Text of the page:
A lot of us around here have been through the experience of leaving the religion we grew up with, or are in the process of doing so. It tends to be a very messy life event, and can even be dangerous, depending on your family and the particular religion you’re leaving. I think a change in religion can be an eye opening experience, and has the potential to be a wonderful thing. I know in my own case, the switch from Catholicism to Kemeticism has opened some pretty massive doors in terms of spiritual growth and health.
But changing your religion can be really hard. It’s not an overnight thing, even if you feel like it is, and sometimes we are ready to move on quite some time before we admit it to ourselves. Letting go can be really hard–often we find ourselves embedded in communities, and find people we really love, but who we only connect with through that religion. It can require rethinking your entire worldview, and admitting that some of your once treasured beliefs may be wrong. In some cases, you may even literally have to start your life over from scratch (I’m thinking of some of the cases where girls have left fundamentalist Christianity and not even had a birth certificate because their parents refused to register their birth). At the same time, sometimes those risks are worth it to become the people we are meant to be, and to actually live our lives.
How, though, do you know if you should change your religion?
This is a very personal choice, and I can’t really come up with a list of signs for you. But generally, speaking, if you aren’t getting anything out of it, it may be time to admit that you need a change in your religious life. Now, that’s not to say you can’t go through times of questioning, sorrow, or doubt. Those are a part of any religious path, and I would argue that a certain level of questioning is not just healthy, but essential to a good practice. Based on my own experiences, I would say that if your worship time (whether it’s in a church or at a shrine in your own home) brings you more sorrow than peace, that’s a red flag. If you find yourself saying, “I don’t think I believe in the Gods/God” that’s a red flag. If you find yourself alienating other people within your faith because they don’t believe the way you do, that might be a red flag. If even thinking about your current religion makes you cry (or want to cry), that might be a red flag.
It is my firm belief that a healthy spiritual practice will encourage you to better yourself. It will encourage you to take care of yourself and others. It will encourage you to grow and explore the wondrous world around us. It will provide you with hope when you are lost, and it will give you a firm foundation to stand on when things get rough.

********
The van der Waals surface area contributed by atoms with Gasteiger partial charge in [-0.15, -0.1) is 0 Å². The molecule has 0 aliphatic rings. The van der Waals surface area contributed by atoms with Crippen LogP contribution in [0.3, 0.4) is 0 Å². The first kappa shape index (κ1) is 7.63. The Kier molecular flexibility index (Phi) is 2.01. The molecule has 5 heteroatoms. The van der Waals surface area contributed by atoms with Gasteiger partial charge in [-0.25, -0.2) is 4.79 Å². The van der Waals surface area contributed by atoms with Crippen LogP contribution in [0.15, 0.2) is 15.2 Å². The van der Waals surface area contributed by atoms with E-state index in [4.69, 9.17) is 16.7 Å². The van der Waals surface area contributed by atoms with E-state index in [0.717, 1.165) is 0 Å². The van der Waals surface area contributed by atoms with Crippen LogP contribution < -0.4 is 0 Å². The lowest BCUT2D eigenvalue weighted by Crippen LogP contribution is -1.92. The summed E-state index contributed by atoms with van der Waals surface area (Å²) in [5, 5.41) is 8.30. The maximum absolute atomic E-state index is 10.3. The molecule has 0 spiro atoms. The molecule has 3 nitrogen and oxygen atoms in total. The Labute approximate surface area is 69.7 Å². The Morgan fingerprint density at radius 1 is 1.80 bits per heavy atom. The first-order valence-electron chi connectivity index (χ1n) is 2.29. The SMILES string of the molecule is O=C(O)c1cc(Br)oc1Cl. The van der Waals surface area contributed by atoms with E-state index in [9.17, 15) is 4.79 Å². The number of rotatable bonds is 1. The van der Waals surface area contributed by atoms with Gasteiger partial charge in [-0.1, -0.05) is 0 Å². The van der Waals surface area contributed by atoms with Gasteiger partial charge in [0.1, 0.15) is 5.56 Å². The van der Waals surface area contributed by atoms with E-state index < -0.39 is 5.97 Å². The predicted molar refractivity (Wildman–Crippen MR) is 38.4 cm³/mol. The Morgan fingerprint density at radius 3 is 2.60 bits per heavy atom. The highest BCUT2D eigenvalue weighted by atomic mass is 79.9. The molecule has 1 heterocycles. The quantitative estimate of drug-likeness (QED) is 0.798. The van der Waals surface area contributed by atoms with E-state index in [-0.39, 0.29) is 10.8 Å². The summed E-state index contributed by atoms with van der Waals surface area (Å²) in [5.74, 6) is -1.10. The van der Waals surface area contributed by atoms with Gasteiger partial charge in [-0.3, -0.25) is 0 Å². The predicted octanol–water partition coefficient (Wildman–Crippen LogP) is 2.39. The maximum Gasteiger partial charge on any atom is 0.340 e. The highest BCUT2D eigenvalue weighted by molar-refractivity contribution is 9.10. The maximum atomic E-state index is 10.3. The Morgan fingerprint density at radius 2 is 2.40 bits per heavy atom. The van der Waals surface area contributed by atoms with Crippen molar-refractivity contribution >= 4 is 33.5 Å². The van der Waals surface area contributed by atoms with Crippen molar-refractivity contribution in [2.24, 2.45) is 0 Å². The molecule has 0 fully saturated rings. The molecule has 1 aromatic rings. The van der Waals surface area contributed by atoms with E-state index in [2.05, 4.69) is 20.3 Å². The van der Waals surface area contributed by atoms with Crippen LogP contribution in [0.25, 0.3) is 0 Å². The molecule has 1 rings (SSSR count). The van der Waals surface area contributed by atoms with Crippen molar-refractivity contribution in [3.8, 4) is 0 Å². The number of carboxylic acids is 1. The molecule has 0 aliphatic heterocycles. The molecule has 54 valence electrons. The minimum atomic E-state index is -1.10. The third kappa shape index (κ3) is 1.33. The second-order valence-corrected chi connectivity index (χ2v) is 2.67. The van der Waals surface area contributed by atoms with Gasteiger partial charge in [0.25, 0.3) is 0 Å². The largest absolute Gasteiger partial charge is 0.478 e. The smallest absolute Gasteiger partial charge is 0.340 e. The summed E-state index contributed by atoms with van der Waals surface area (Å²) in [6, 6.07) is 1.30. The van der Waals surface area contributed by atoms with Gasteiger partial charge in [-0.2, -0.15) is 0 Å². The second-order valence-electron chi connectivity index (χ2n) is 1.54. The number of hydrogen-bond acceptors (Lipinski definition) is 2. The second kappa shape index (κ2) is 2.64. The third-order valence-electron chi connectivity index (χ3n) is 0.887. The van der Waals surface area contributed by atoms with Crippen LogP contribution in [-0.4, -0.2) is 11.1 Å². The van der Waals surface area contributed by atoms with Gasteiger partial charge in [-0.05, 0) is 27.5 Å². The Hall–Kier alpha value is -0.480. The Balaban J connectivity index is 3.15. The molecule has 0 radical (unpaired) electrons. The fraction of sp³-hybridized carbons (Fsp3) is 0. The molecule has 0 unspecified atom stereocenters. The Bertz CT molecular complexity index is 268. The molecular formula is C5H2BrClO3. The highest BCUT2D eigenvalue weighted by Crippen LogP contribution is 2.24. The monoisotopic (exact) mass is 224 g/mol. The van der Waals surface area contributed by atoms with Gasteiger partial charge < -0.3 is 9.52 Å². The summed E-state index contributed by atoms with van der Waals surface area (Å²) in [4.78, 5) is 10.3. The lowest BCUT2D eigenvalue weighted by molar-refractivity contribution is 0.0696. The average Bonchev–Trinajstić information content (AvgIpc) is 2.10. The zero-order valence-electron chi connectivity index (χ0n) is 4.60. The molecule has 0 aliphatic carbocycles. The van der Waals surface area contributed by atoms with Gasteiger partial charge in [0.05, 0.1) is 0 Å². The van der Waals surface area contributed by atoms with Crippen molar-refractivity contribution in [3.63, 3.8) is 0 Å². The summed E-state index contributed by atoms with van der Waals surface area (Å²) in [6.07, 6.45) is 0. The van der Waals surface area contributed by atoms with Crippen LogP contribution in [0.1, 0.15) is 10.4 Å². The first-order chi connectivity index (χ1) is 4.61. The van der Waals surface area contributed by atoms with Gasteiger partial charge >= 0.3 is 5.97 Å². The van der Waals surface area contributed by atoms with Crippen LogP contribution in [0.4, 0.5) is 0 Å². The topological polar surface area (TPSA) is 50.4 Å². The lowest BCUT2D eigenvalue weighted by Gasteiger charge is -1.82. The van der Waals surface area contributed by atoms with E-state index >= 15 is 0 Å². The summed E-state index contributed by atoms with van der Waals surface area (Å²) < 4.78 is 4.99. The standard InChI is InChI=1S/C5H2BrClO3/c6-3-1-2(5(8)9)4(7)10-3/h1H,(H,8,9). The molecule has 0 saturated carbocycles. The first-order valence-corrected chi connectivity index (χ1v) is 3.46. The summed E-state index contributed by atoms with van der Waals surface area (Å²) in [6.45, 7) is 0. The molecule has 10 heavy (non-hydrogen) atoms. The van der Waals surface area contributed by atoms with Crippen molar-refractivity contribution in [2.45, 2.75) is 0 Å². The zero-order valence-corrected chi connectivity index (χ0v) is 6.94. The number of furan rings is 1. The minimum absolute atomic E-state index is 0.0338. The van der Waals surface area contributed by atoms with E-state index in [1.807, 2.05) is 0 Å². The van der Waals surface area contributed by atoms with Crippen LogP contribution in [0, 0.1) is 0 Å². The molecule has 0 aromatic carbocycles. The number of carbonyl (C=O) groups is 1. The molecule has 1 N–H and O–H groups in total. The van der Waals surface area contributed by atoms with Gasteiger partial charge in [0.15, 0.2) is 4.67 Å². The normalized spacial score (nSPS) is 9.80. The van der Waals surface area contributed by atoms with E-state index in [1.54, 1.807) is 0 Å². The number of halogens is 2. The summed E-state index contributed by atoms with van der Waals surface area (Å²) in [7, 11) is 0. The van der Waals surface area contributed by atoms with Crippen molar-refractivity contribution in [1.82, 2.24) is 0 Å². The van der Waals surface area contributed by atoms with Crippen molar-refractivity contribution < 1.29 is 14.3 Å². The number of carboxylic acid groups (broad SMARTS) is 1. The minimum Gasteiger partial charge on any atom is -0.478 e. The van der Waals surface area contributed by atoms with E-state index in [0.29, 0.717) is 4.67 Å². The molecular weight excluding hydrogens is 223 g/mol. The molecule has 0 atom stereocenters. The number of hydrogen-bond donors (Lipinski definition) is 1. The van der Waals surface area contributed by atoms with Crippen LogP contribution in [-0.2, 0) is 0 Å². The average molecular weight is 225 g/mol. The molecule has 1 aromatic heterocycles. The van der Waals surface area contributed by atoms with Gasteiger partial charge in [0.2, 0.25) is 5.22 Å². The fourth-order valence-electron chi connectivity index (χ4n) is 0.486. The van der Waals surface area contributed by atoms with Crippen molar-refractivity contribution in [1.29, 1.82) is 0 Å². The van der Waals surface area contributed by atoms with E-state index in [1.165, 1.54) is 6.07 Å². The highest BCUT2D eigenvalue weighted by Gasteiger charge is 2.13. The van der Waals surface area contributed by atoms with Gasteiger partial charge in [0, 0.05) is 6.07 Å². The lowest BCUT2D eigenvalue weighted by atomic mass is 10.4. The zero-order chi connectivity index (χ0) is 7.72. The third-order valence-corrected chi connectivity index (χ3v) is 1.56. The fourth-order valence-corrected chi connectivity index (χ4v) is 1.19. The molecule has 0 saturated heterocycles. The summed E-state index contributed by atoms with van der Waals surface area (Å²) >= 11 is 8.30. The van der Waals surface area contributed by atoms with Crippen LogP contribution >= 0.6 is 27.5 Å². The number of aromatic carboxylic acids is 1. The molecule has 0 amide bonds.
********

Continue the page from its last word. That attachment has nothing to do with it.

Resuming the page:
If that’s not what you’re getting, it may be time for a change. Now, that’s not to say you should just give up your religion–only you can know for sure if its the right thing to do. It may be that you just need to change things up a bit, and find a new way to practice. In that case, talk with others on your path, and see if you can get any ideas that will liven things up and help you reconnect. But if you try this over and over with no or little success, it may be time.
And this is okay.
I want to say that again. It’s okay. If you need to leave your religion because that’s what’s best for you, that is completely okay. Even you left another religion for the one you’re leaving now, that’s okay. And it’s okay to feel sad and upset about it. It’s okay to leave your religion even if you’re not leaving it for another. It’s even okay to leave your lack of religion to take up a new one.
Now, I’m not saying that you should just up and change religions whenever things get hard. And it’s probably not a good idea to change religions every couple of years or so. But well, part of the reason I named my blog The Meandering Path is because sometimes we may have to try several different things to find what works best for us. I know I’ve meandered a fair bit in my time, that’s for sure. It’s okay to explore. It’s okay to say, this worked really well in the past, but it’s kind of screwing up my life now. And when you hit that point, it’s okay to let it go. Your religion is your choice–unless you are a minor still living with your parents, no one is forcing you to believe anything. It’s scary, and not a little painful, but it can open your life back up to new opportunities, and allow you to become the person you are meant to be.
(And of course it’s okay to love, be happy with, and stay in your religion, too. And it’s okay to have a nonstandard relationship with your religion as well. But if you don’t believe in it, and it makes you miserable, for the love of all that is holy, do what’s best for yourself and find the next stop on your path.)
(originally published Apr 21, 2017 on my tumblr)